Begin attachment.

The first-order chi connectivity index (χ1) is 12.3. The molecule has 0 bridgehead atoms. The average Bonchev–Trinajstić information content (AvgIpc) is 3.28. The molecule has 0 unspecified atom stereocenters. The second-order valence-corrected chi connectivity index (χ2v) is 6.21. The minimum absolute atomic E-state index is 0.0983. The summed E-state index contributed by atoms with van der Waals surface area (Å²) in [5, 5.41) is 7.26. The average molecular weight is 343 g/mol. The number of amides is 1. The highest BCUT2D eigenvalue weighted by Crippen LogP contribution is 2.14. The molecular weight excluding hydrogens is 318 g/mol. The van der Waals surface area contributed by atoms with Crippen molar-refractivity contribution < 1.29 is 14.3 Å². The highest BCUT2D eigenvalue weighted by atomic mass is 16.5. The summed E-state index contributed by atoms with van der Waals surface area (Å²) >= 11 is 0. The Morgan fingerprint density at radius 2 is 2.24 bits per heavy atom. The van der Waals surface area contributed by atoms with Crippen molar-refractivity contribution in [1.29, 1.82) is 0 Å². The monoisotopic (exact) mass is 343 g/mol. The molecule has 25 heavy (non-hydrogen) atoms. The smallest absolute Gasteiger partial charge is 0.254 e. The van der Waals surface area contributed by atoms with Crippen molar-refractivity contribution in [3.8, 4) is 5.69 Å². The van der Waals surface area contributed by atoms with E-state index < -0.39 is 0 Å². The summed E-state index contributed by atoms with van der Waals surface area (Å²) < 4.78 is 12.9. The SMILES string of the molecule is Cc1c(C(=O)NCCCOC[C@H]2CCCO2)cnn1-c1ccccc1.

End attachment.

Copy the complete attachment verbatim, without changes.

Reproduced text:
The first-order chi connectivity index (χ1) is 12.3. The molecule has 0 bridgehead atoms. The average Bonchev–Trinajstić information content (AvgIpc) is 3.28. The molecule has 0 unspecified atom stereocenters. The second-order valence-corrected chi connectivity index (χ2v) is 6.21. The minimum absolute atomic E-state index is 0.0983. The summed E-state index contributed by atoms with van der Waals surface area (Å²) in [5, 5.41) is 7.26. The average molecular weight is 343 g/mol. The number of amides is 1. The highest BCUT2D eigenvalue weighted by Crippen LogP contribution is 2.14. The molecular weight excluding hydrogens is 318 g/mol. The van der Waals surface area contributed by atoms with Crippen molar-refractivity contribution < 1.29 is 14.3 Å². The highest BCUT2D eigenvalue weighted by atomic mass is 16.5. The summed E-state index contributed by atoms with van der Waals surface area (Å²) >= 11 is 0. The Morgan fingerprint density at radius 2 is 2.24 bits per heavy atom. The van der Waals surface area contributed by atoms with Crippen molar-refractivity contribution in [1.29, 1.82) is 0 Å². The monoisotopic (exact) mass is 343 g/mol. The molecule has 25 heavy (non-hydrogen) atoms. The smallest absolute Gasteiger partial charge is 0.254 e. The van der Waals surface area contributed by atoms with Crippen molar-refractivity contribution in [3.8, 4) is 5.69 Å². The van der Waals surface area contributed by atoms with E-state index < -0.39 is 0 Å². The summed E-state index contributed by atoms with van der Waals surface area (Å²) < 4.78 is 12.9. The SMILES string of the molecule is Cc1c(C(=O)NCCCOC[C@H]2CCCO2)cnn1-c1ccccc1.